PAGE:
No man is an island—and his collar shouldn’t be either. A gentleman’s shirt collar does not exist in isolation. It has the important job of framing your face, which is very handsome to begin with and deserves plenty of attention.
Your collar should never be an afterthought; its shape and size can be the difference between a flattering look and a complete disaster. Not all frames work for all pictures, so why would all collars work for all men? A good collar is impervious to trends and works in harmony with the shape of your face, the knot of your tie, and the width of your jacket lapels. Since these proportions are largely personal, they should be stable from season to season.
The universal issue, however, is that nearly every collar on nearly every shirt you’re buying is too small. It’s too small in relation to your tie knot, and, no offense, it’s too small in relation to your head. That’s why a long-point collar is nearly everyman’s ally. It doesn’t get so long that you wander into Goodfellas territory, but it’s long enough to thin you out and sharpen you up. Folded up in the store, it might look a little disco, but when worn with most tie knots, it’s a winner almost every time. (Just remember that the points of your collar should always extend beyond the bottom of your knot.)
The best way to judge a collar is always in relation to your own proportions. We know Don Draper wore skinny ties and narrow collars, and that certainly worked well for him, but sadly few of us are as thin as Jon Hamm. Fred Astaire, by contrast, was a big fan of the long-point collar; its sharp slopes looked terrific against his angular face. Daniel Craig’s James Bond, meanwhile, always rocked a generous collar, whether a spread collar or a throwback tab collar (whose points are fastened together by a strip of material beneath the tie knot).
Luckily, there are more shirtmakers than ever who are specializing in the well-proportioned collar right now. London’s Budd Shirtmakers are for the man with a discreet English disposition; Naples’s Rubinacci is for the gent who prefers more expressive tailoring; and Paris’s Charvet brings to its collared shirts extraordinary fabrics in soft tones that reveal a continental sophistication (though really can’t go wrong with its classic white shirt). Each fashion house can customize a collar that suits not only your personal style but also your proportions. Just like a great pair of glasses, the right collar can be the hidden-in-plain-sight article that ties everything together.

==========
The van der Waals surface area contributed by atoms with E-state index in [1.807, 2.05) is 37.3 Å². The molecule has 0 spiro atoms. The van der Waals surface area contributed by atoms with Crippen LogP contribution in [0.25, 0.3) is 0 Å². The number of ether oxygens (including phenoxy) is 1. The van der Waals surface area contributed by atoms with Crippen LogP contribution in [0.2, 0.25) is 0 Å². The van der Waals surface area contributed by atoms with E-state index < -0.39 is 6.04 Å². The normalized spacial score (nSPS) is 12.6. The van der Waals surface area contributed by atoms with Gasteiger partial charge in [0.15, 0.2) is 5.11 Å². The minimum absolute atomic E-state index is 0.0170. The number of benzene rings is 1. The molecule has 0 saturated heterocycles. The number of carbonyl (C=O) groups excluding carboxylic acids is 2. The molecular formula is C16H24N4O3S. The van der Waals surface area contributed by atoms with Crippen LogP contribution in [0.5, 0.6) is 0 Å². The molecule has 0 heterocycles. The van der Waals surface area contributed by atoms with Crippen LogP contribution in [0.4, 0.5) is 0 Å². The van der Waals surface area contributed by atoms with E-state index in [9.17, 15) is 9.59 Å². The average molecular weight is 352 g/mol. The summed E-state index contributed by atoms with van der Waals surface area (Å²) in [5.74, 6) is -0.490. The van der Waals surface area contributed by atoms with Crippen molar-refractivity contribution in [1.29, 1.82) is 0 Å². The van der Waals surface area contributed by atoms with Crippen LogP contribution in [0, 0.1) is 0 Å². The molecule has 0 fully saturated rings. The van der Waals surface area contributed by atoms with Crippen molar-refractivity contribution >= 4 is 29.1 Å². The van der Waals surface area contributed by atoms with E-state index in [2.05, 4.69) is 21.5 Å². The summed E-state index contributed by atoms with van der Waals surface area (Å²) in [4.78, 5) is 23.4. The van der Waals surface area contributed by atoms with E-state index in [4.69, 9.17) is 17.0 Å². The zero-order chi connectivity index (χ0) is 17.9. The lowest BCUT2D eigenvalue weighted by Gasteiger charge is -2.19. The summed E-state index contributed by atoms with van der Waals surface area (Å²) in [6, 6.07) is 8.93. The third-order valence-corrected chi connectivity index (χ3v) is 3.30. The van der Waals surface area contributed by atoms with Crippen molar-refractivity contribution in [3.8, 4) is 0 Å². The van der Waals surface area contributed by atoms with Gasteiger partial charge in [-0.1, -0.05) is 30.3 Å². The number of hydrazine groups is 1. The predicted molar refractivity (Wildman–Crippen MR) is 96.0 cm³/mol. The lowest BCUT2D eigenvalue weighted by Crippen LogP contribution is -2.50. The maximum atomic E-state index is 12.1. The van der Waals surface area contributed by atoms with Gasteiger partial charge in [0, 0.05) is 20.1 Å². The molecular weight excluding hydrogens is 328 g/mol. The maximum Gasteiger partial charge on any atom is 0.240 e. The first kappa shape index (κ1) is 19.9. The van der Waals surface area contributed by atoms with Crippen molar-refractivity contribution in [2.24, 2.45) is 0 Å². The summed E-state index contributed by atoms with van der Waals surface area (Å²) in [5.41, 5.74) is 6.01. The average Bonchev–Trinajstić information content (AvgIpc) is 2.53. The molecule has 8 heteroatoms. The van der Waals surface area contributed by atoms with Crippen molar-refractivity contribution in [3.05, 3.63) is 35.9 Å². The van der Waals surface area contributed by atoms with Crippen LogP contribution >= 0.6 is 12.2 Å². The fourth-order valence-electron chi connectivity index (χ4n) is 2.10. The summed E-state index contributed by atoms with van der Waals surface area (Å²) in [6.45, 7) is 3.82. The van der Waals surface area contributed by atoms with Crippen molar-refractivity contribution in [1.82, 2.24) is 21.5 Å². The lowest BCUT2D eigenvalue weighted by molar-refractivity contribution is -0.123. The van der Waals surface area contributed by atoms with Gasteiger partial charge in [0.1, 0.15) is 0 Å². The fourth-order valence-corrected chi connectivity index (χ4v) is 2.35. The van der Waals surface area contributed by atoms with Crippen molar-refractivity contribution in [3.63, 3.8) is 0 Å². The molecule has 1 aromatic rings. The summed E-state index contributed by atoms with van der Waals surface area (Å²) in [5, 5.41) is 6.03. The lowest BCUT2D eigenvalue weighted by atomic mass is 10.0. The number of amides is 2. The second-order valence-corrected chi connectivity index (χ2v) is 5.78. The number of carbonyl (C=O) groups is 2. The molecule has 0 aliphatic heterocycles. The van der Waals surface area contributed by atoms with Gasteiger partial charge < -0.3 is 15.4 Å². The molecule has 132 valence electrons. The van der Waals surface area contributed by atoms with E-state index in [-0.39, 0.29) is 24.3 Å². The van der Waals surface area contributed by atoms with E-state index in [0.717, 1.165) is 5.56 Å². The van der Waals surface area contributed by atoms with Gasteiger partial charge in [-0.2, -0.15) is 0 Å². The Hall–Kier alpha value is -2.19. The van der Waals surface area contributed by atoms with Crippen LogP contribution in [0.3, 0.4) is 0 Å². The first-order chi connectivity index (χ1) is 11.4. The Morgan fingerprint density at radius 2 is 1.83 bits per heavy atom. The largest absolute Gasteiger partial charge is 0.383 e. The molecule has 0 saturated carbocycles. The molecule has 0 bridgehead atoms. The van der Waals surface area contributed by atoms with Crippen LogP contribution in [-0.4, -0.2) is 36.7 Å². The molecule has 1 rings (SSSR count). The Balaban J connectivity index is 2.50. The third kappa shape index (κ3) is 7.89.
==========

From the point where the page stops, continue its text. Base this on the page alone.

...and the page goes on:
So, how do you know which style is best for you? Here’s a cheat sheet of our five favorites—and the brands that do them best.
The Spread Collar
Devotees of this modern collar, which walks the middle ground between conservative and casual, are loyal to French shirtmaker Charvet above all others.
The Button-Down Collar
The Long-Point Collar
Be not afraid of this Wall Street staple: Its elongating effect means it looks terrific on almost everyone. Drake’s does it well in every style, from white cotton to denim.
The Cutaway Collar
A more extreme version of the spread collar, this style “cuts away” from the face at a 45-degree angle. Look to fourth-generation Italian shirtmaker Finamore 1925 for a variety of hand-made options.